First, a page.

Human beings are after all fragile creatures; they can withstand pressure only up to a point, whether of the physical kind or others. The kind of temptation that the buccaneering capital can bring to bear on mere mortals is of a superhuman nature. 3000 crores as bribe? Ministerial berth as reward for expected favours? Isn't that too much of a price for any individuals conscience; one could buy a whole community for it. Truly, we have created a monster that has run out of control!

So while we are at it, and while Mr. Kaushik Basu and his distinguished ilk have turned their gaze towards the problem of bribery and corruption, would they not be better engaged thinking about self limitation, limits to growth, limits to capital, which taken together would mean reining in the monster which feeds on our greed. Or is it more urgent to legitimize "harassment bribe" because corruption at the lowest level creates the shrillest noise attracting attention to the peacefully profitable exchange of "sweeteners", "business expenses" or the activity of PR firms trying to canvass important public appointments for the smooth functioning of the capitalist enterprise  at the highest level.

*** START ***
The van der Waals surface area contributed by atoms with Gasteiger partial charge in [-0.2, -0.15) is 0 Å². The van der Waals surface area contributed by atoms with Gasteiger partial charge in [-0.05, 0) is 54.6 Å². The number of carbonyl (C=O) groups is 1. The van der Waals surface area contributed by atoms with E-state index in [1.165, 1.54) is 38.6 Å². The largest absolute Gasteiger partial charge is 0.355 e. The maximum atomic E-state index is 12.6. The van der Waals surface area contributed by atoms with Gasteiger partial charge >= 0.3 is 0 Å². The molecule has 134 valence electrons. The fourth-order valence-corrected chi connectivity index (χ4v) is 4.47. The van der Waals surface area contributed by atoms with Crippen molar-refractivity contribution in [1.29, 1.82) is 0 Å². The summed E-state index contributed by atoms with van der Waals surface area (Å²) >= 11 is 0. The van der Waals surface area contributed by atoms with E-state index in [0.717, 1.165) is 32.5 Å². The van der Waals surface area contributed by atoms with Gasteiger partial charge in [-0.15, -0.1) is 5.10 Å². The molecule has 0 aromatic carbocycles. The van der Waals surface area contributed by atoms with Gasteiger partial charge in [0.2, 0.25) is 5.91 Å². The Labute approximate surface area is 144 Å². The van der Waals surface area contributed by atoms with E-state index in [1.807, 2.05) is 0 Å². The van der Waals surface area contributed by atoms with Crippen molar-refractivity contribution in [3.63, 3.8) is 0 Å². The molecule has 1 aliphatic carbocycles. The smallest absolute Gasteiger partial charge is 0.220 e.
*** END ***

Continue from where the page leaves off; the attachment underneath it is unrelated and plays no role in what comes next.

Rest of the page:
India Today magazine once referred to Manoje Nath, a 1973-batch IPS officer, as being fiercely independent, honest, and upright. Besides his numerous official reports on various issues exposing corruption in the bureaucracy in Bihar, Nath is also a writer extraordinaire expressing his thoughts on subjects ranging from science fiction to the effects of globalization. His sense of humor was evident through his extremely popular series named "Gulliver in Patiliputra" and "Modest Proposals" that were published in the local newspapers.